Part 1: 9788173717024
Part 2: 9788173717031
Part 3: 9788173717048
Part 4: 9788173717055
Part 5: 9788173717062
Ayurveda, with its base in medicinal plants and its origins in ancient Indian history, is recognized as one of the major systems of alternative and complementary medicine. Of particular significance has been the fact that the therapeutic values cited in the ancient texts and the oral tradition have been subjected to continuous interpretation and consolidation by scholars in the field. The concerns of medical botany, horticulture and the industry associated with these which have focused on the treatment of disease conditions have lent critical importance to the necessity for the accurate documentation and identification of such plants.
Indian Medicinal Plants, based on a treatise prepared by S Raghunatha Iyer, a scholar of both Sanskrit and ayurveda, aims to make an authoritative contribution to the field. The original work which drew on classical texts, current research as well as the oral medical knowledge of tribal groups has been updated by scholars associated with the Arya Vaidya Sala in Kottakkal, India. This unique compendium offers profiles of 500 key species with detailed taxonomic information. One of the lead features of this compilation is the special technique used in the illustrations, both colour and line, which aims to achieve authenticity of texture, colour and form. The outline information includes distribution and the popular nomenclature in English, Hindi, Kannada, Malayalam, Sanskrit, Tamil and Telugu. The main texts present properties and uses in a format which cites ancient verse texts and ethno botanical sources.
This rare work in five volumes should be of special interest to practitioners of alternative medicine, students of ayurveda, the research community and industry associated with medical botany, pharmacologists, sociologists and medical herbalists. The compendium should also be of relevance to the fields of ethno botany and Sanskrit studies.
In recent years interest in medicinal plants has increased considerably. Apart from the reliance on therapeutic values described in ancient texts and current interpretations by specialists in the field of ayurveda, laboratories in several countries have initiated analytical studies to scientifically determine the efficacy of better known medicinal plants in the treatment of diseases.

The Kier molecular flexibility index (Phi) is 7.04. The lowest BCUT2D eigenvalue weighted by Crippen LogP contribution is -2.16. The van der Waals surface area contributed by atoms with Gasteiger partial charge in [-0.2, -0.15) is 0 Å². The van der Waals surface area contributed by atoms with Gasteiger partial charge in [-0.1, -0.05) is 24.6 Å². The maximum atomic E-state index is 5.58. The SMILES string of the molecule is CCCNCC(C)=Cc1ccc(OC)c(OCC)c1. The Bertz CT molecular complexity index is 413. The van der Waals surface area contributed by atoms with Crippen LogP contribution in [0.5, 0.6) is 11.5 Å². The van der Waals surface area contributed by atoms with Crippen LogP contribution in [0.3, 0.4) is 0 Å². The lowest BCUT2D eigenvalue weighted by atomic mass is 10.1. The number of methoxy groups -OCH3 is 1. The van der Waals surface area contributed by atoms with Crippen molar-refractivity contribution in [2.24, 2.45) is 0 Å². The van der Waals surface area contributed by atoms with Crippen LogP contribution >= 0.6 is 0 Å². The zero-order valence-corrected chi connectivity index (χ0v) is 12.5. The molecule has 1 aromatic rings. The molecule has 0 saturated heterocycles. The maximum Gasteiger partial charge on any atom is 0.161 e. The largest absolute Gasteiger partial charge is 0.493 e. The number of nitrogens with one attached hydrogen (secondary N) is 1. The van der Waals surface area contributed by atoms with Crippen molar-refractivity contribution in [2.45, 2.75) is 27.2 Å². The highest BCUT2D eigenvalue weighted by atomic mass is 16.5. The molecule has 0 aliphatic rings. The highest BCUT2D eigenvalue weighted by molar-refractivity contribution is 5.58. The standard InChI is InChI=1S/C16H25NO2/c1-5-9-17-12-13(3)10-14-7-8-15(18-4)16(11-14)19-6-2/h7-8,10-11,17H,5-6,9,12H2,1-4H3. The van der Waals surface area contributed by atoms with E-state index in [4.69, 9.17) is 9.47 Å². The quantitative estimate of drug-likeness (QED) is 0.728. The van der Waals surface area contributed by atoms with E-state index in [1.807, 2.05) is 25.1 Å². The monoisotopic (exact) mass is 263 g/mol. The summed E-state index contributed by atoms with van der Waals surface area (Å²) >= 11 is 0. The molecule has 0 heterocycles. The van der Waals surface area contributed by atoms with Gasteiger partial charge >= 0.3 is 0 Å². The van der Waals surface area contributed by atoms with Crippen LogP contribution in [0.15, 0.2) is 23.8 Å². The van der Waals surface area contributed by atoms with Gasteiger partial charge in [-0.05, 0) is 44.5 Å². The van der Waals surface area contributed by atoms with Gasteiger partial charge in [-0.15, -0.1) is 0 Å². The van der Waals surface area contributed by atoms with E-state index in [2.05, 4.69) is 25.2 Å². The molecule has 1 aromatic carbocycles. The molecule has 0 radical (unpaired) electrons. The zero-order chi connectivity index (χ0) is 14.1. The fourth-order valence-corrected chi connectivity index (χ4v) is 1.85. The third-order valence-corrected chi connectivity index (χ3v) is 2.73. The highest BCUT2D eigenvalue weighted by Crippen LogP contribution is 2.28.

While descriptions of such plants have been available, sometimes in meticulous detail, it has not always been possible to authentically establish the identity of certain species. Some confusion has therefore prevailed and has led to a situation where the same plant might be known by different names, or where widely differing species share the same names. This has serious implications, and physicians and manufacturers of ayurvedic medicine have therefore had a critical interest in obtaining authentic descriptions of medicinal plants in currently valid taxonomic terms. They have likewise been interested in documenting the local-common names, the properties of specific parts which have medicinal value, and botanically accurate illustrations. As such a task would require the combined effort of Sanskrit scholars, systematic botanists and artists, attempts in that direction have been few and incomplete.
The late S Raghunatha Iyer, scion of a family known for its erudition in the old texts, a scholar in Sanskrit and disciple of the great Kottakkal School of ayurveda, undertook the above task, undaunted by the magnitude of the work involved. His treatise on 500 medicinal plants chosen by him perhaps at random, forms the nucleus of the present compendium.
P K Warrier, Managing Trustee of the Arya Vaidya Sala, Kottakkal, a renowned physician and scholar, together with V P K Nambiar, formerly systematic botanist at the Kerala Forest Research Institute and a specialist in the flora of the Western Ghats with a hereditary interest in herbal cures, and C Ramankutty, a learned physician of the Kottakkal Arya Vaidya Sala, undertook a thorough review of the work of Raghunatha Iyer. The result of their painstaking effort is this treatise in five volumes, the last of which includes the bibliography and index. They have taken the assistance of reputed subject specialists to supplement their authoritative knowledge of the subject.
The result of these endeavours is the presentation of this authoritative account of 500 medicinal plants, some of which are of common occurrence, some cultivated as vegetables and a few exotics. The treatise is interesting particularly for its contemporary understanding of therapeutic properties collected from various sources and more importantly from the Arya Vaidya Sala, Kottakkal, the treasure house of ayurvedic knowledge.
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